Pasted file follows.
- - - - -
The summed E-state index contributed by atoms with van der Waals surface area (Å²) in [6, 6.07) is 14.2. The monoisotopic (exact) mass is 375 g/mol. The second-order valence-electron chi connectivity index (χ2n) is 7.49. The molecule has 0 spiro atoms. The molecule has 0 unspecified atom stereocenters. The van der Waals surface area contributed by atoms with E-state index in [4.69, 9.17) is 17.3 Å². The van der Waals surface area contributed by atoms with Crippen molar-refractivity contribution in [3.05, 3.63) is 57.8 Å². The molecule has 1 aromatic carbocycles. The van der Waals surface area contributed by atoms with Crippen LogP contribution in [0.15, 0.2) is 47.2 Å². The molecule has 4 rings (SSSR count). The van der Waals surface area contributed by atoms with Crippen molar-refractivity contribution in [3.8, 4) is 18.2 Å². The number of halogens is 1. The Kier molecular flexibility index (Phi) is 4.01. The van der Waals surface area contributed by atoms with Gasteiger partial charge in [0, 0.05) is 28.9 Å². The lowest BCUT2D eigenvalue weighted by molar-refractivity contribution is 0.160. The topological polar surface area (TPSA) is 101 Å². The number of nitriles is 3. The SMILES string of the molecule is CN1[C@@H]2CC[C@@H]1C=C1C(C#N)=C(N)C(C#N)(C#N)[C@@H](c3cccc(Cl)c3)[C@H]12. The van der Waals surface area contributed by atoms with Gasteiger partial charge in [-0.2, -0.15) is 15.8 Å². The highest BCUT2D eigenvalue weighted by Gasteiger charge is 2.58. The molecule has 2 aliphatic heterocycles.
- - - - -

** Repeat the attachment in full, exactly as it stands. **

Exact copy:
The summed E-state index contributed by atoms with van der Waals surface area (Å²) in [6, 6.07) is 14.2. The monoisotopic (exact) mass is 375 g/mol. The second-order valence-electron chi connectivity index (χ2n) is 7.49. The molecule has 0 spiro atoms. The molecule has 0 unspecified atom stereocenters. The van der Waals surface area contributed by atoms with E-state index in [4.69, 9.17) is 17.3 Å². The van der Waals surface area contributed by atoms with Crippen molar-refractivity contribution in [3.05, 3.63) is 57.8 Å². The molecule has 1 aromatic carbocycles. The van der Waals surface area contributed by atoms with Crippen LogP contribution in [0.15, 0.2) is 47.2 Å². The molecule has 4 rings (SSSR count). The van der Waals surface area contributed by atoms with Crippen molar-refractivity contribution in [3.8, 4) is 18.2 Å². The number of halogens is 1. The Kier molecular flexibility index (Phi) is 4.01. The van der Waals surface area contributed by atoms with Gasteiger partial charge in [0, 0.05) is 28.9 Å². The lowest BCUT2D eigenvalue weighted by molar-refractivity contribution is 0.160. The topological polar surface area (TPSA) is 101 Å². The number of nitriles is 3. The SMILES string of the molecule is CN1[C@@H]2CC[C@@H]1C=C1C(C#N)=C(N)C(C#N)(C#N)[C@@H](c3cccc(Cl)c3)[C@H]12. The van der Waals surface area contributed by atoms with Gasteiger partial charge in [-0.2, -0.15) is 15.8 Å². The highest BCUT2D eigenvalue weighted by Gasteiger charge is 2.58. The molecule has 2 aliphatic heterocycles.